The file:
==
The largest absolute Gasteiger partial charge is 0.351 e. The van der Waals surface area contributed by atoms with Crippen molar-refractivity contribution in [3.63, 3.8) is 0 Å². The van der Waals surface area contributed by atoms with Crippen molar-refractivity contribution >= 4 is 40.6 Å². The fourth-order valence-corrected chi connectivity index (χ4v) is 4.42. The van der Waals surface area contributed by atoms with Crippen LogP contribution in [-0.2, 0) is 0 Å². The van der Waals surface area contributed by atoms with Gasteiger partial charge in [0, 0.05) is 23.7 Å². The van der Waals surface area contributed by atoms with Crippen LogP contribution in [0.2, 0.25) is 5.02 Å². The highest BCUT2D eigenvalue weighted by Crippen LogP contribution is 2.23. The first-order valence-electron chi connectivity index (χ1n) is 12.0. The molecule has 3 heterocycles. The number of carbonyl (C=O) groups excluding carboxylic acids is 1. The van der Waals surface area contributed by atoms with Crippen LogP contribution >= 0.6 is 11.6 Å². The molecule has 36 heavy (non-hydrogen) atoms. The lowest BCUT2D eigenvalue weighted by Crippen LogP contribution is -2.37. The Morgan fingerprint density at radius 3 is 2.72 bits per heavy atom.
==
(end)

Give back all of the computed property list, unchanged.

The largest absolute Gasteiger partial charge is 0.351 e. The van der Waals surface area contributed by atoms with Crippen molar-refractivity contribution in [3.63, 3.8) is 0 Å². The van der Waals surface area contributed by atoms with Crippen molar-refractivity contribution >= 4 is 40.6 Å². The fourth-order valence-corrected chi connectivity index (χ4v) is 4.42. The van der Waals surface area contributed by atoms with Crippen LogP contribution in [-0.2, 0) is 0 Å². The van der Waals surface area contributed by atoms with Gasteiger partial charge in [0, 0.05) is 23.7 Å². The van der Waals surface area contributed by atoms with Crippen LogP contribution in [0.2, 0.25) is 5.02 Å². The highest BCUT2D eigenvalue weighted by Crippen LogP contribution is 2.23. The first-order valence-electron chi connectivity index (χ1n) is 12.0. The molecule has 3 heterocycles. The number of carbonyl (C=O) groups excluding carboxylic acids is 1. The van der Waals surface area contributed by atoms with Crippen LogP contribution >= 0.6 is 11.6 Å². The molecule has 36 heavy (non-hydrogen) atoms. The lowest BCUT2D eigenvalue weighted by Crippen LogP contribution is -2.37. The Morgan fingerprint density at radius 3 is 2.72 bits per heavy atom.